Gladiators and police clash in Rome!

A visit to Rome's most recognizable monument, the Colosseum, typically involves an encounter with a kitchy gladiator who poses for your pictures (then asks you for money). For years, men in full gladiator and centurion battle gear, including helmets, swords, tunics and feathered helmets, have set up here, and elsewhere in the city, and have made a fairly decent living doing this, either to the delight or the annoyance of tourists.

A man dressed as an ancient Roman centurion shouts slogan during a protest in front of the Colosseum Thursday.Men who dress as ancient Roman centurions and ask for money to have picture taken by tourist at the Colosseum clashed with police on Thursday as authorities tried to enforce an eviction order.
photo credit: New York Post
However complaints about these faux gladiators -- which included charges of verbal harassment of tourists, sometimes to an aggressive degree, and pandering for money in exchange for photos or shabby tourist advice -- had reached such levels that city officials finally took notice, and took action.

A law was passed, which just recently went into effect, prohibiting the antics of these street performers. Yet it seemingly had little effect, as the opportunistic scofflaws continued offering their "services," undaunted. So today police stepped in to enforce an eviction notice, and to physically remove some of the gladiators, which ultimately resulted in a clash with police that created quite a spectacle. Onlookers were reported to have sided with the gladiators, shouting "We are all centurions!"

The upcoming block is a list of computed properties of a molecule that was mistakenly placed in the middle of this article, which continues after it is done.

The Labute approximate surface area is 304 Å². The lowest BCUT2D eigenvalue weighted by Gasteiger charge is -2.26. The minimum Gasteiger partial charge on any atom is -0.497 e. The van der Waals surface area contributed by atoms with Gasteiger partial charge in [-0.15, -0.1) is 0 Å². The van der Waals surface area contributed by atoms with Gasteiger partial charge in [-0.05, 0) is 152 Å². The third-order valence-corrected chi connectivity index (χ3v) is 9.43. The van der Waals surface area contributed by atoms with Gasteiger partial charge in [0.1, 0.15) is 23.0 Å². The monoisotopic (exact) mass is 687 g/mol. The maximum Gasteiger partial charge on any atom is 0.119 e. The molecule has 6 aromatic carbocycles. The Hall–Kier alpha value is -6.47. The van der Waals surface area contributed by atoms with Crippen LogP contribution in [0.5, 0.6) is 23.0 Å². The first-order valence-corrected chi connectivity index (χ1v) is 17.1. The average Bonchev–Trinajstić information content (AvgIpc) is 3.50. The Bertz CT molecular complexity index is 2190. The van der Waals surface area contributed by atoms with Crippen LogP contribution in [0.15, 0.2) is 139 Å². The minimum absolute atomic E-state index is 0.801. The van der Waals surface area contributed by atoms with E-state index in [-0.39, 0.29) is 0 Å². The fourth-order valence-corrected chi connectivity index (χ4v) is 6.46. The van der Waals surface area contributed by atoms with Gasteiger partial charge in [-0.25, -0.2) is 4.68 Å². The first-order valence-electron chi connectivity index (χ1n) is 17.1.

The event was both ironic and Fellini-esque, which is to say, it was very Roman.

Not many people know this, but anyone visiting Rome can get their gladiator on. Should the idea of doning tunics and learning how to master a sword appeal to members of your family, consider taking a short, 2-hour class at the Scuola Gladiatori Roma (gladiator school) offered by the reputable historical and cultural association, Gruppo Storico Romano (GSR).

GSR members are knowledgeable as well as highly entertaining, and--importantly--they're historically accurate (and legal!).  Taking a class here, you'll dress up in  traditional gladiator robes and armor, and learn not only fighting and sword techniques but also about the life of a gladiator in ancient Rome. The fighting part may sound icky, but it's surprisingly fun, and what's more, re-enacting historical battles turns out to leave quite a lasting impression on kids. They love it.

For more information, visit Scuola Gladiatori Roma.

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